CDM and Maternal Bias

So, what causes the maternal bias in CDM inheritance? The investigators speculate that the maternal inheritance bias in CDM may be a consequence of failed survival of sperm that carry the epigenetic change in DMPK. Since sperm without the epigenetic change are at a survival disadvantage, the chances of paternal inheritance are considerably reduced. There are rare cases of paternal inheritance and these cases are sought by and under study by this research group to further advance understanding of CDM. For more information, access the research article.

Telling the Quacks from the Cures

Published on Mon, 05/15/2017

Many of you have seen posts on social media about treatments they have received in other countries or heard about through friends, that include everything from dietary aids to gene therapy, and want to know how you can assess the possible benefits and risks of these "treatments." In this complicated therapy environment, how can patients make decisions about whether an available treatment or therapy is safe and effective? How can you tell the quacks from the cures?

In Pursuit of a Cure

MDF is committed to the pursuit of improved Care and a Cure for people living with myotonic dystrophy (DM). We’re a non-profit advocacy organization and there is no other reason for our existence. In pursuit of a cure, we fund research, support infrastructure projects for therapy development, recruit investigators to work on DM, educate drug regulatory agencies, and work with companies to help them see the opportunities and potential for investments in a new therapy for myotonic dystrophy.

Patients and their families know well that the search for a cure, or even a treatment that can mitigate symptoms of DM, is a long and arduous process. We have recently seen the development of IONIS-DMPK-2.5Rx ended because the oligonucleotide drug did not reach its target tissue (skeletal muscle) in concentrations adequate to have a meaningful effect. Fortunately, Ionis has reported that it has alternative compounds that appear to have better tissue-targeting and we hope to see these move toward clinical trials.

Sometimes it’s Complicated

More broadly, we have seen significant recent controversy and lack of agreement regarding therapies developed for other rare diseases, with insurance companies refusing to reimburse for drugs they claim do not have enough scientific evidence to demonstrate a clinically-meaningful effect for patients. We also know that the ‘placebo effect’ where patients report significant therapy benefit when actually on a placebo (a non-active substance with no therapeutic effect), can also complicate the discussion, particularly when a given therapy has a relatively small demonstrable impact. 

Stick with What Works

Oligonucleotide drugs can succeed as therapeutics. Biogen and Ionis collaborated on the development of Spinraza for spinal muscular atrophy. The two companies exercised considerable care in development of these drugs and sought FDA approval only after obtaining results from two international, placebo-controlled clinical trials. The key here is that considerable drug effect was demonstrated in a large cohort of patients enrolled in the clinical trials. As a consequence, the drug is now marketed for all types of spinal muscular atrophy and, while the cost of the drug is very high, many families are getting insurance coverage for Spinraza. The evidence had to be there for both therapy approval and insurance company reimbursement.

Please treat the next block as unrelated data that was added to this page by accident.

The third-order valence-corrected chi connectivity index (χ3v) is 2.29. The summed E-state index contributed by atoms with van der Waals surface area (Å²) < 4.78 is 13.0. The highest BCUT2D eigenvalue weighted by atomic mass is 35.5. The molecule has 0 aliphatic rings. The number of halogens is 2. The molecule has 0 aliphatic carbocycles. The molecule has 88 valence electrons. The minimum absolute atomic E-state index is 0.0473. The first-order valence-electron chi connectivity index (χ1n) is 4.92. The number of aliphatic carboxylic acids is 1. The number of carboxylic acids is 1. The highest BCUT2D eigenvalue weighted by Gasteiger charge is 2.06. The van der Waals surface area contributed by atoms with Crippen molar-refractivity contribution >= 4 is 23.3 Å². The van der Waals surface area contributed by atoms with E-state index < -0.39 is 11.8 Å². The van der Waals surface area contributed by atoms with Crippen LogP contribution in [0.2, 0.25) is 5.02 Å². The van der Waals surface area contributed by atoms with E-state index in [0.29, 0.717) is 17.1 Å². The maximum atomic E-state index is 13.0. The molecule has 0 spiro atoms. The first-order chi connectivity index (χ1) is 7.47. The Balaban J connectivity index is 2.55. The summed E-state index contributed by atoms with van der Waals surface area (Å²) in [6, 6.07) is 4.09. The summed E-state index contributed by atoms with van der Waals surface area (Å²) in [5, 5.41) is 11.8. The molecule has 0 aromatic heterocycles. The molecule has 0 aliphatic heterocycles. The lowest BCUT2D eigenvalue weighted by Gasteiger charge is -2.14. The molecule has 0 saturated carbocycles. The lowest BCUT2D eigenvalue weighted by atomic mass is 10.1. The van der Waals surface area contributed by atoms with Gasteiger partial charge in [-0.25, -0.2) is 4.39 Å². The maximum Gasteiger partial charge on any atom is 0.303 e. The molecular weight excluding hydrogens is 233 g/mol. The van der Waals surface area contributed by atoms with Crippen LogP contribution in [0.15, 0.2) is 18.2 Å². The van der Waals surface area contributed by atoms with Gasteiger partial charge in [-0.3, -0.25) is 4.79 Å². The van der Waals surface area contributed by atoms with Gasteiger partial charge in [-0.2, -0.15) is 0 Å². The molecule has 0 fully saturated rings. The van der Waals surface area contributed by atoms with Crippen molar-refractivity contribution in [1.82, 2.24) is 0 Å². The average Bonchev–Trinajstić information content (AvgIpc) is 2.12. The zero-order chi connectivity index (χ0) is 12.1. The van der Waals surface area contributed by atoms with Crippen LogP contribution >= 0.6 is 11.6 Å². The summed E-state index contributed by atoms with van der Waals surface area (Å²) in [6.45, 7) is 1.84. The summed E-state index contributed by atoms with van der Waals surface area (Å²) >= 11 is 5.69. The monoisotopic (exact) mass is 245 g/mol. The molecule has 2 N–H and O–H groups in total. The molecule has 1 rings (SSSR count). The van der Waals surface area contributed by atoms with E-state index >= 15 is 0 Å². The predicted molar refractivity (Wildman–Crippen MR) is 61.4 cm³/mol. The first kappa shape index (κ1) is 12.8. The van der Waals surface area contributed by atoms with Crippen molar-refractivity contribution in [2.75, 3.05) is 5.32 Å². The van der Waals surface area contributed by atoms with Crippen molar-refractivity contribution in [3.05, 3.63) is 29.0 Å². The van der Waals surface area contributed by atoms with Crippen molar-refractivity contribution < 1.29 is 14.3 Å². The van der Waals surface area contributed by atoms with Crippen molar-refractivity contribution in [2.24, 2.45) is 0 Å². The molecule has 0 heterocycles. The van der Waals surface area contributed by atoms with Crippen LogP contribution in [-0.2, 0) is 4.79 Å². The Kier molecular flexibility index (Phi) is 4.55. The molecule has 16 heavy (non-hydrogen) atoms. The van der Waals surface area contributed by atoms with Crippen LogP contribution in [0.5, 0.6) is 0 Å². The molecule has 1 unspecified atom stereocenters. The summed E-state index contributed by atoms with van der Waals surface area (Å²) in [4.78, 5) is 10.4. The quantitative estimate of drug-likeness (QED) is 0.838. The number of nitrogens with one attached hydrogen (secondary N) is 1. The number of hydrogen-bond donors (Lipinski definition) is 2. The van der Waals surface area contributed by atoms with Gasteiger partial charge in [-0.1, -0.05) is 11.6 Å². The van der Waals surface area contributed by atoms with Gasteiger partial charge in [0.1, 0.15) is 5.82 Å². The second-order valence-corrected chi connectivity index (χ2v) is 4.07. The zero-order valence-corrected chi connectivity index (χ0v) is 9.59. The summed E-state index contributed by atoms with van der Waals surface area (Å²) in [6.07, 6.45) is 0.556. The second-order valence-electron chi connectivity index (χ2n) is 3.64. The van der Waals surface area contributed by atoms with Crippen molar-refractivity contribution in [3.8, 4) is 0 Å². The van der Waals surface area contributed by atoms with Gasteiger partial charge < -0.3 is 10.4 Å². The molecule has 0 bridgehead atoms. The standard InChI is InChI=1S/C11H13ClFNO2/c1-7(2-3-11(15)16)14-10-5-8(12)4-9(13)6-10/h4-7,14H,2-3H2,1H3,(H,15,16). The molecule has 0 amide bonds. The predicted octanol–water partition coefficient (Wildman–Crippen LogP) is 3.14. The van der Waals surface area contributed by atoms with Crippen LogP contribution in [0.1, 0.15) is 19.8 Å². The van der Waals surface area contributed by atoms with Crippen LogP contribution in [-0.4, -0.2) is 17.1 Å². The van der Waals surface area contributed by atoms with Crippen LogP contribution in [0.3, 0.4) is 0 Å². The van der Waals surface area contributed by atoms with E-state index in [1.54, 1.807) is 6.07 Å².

Achieving a drug that is proven to have a considerable level of effect on measures that are clinically-meaningful to DM patients is a central requirement for both drug approval and reimbursement. 

The therapies that we hope to achieve for DM will come only from this evidence-based drug development and approval process. MDF regularly meets with biotechnology and pharmaceutical companies—including ten companies in the last two months—providing information and making the case that DM represents a good investment with a clear pathway to drug approval. Any legitimate clinical trial will be listed in, and information about legitimate DM studies and trials will always be circulated by MDF.

Dangers lie in the pursuit of quack “therapies.” A brief Google search will reveal fabulous claims of cures for just about any disease, if the patient will only travel to a developing country, with less regulatory oversight, for the ‘breakthrough’ therapy. Most often, the claims of effectiveness lack substantiation. These “therapies” have certainly not gone through any drug regulatory agency for approval, and often supportive data has not even been published in a reputable scientific or medical journal. They are, to put it bluntly, quack “therapies” that are potentially harmful because safety data is often not there.